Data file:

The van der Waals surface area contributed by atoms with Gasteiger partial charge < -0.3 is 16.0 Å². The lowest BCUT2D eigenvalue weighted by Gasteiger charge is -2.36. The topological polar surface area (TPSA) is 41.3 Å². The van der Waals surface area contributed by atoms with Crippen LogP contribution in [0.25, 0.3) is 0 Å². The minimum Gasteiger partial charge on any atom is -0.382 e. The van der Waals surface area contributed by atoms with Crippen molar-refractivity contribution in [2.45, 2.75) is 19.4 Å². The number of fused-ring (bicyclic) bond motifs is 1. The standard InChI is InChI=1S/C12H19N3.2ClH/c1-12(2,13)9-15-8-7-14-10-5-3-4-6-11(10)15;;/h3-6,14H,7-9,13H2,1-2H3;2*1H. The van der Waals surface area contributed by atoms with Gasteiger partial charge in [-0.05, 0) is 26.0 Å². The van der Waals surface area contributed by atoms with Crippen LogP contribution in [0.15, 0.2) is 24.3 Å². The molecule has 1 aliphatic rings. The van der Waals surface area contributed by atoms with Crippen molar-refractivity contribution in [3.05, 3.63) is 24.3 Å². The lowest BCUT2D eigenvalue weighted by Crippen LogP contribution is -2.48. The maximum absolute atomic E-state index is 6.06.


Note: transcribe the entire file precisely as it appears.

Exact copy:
The van der Waals surface area contributed by atoms with Gasteiger partial charge < -0.3 is 16.0 Å². The lowest BCUT2D eigenvalue weighted by Gasteiger charge is -2.36. The topological polar surface area (TPSA) is 41.3 Å². The van der Waals surface area contributed by atoms with Crippen LogP contribution in [0.25, 0.3) is 0 Å². The minimum Gasteiger partial charge on any atom is -0.382 e. The van der Waals surface area contributed by atoms with Crippen molar-refractivity contribution in [2.45, 2.75) is 19.4 Å². The number of fused-ring (bicyclic) bond motifs is 1. The standard InChI is InChI=1S/C12H19N3.2ClH/c1-12(2,13)9-15-8-7-14-10-5-3-4-6-11(10)15;;/h3-6,14H,7-9,13H2,1-2H3;2*1H. The van der Waals surface area contributed by atoms with Gasteiger partial charge in [-0.05, 0) is 26.0 Å². The van der Waals surface area contributed by atoms with Crippen LogP contribution in [0.15, 0.2) is 24.3 Å². The molecule has 1 aliphatic rings. The van der Waals surface area contributed by atoms with Crippen molar-refractivity contribution in [3.05, 3.63) is 24.3 Å². The lowest BCUT2D eigenvalue weighted by Crippen LogP contribution is -2.48. The maximum absolute atomic E-state index is 6.06.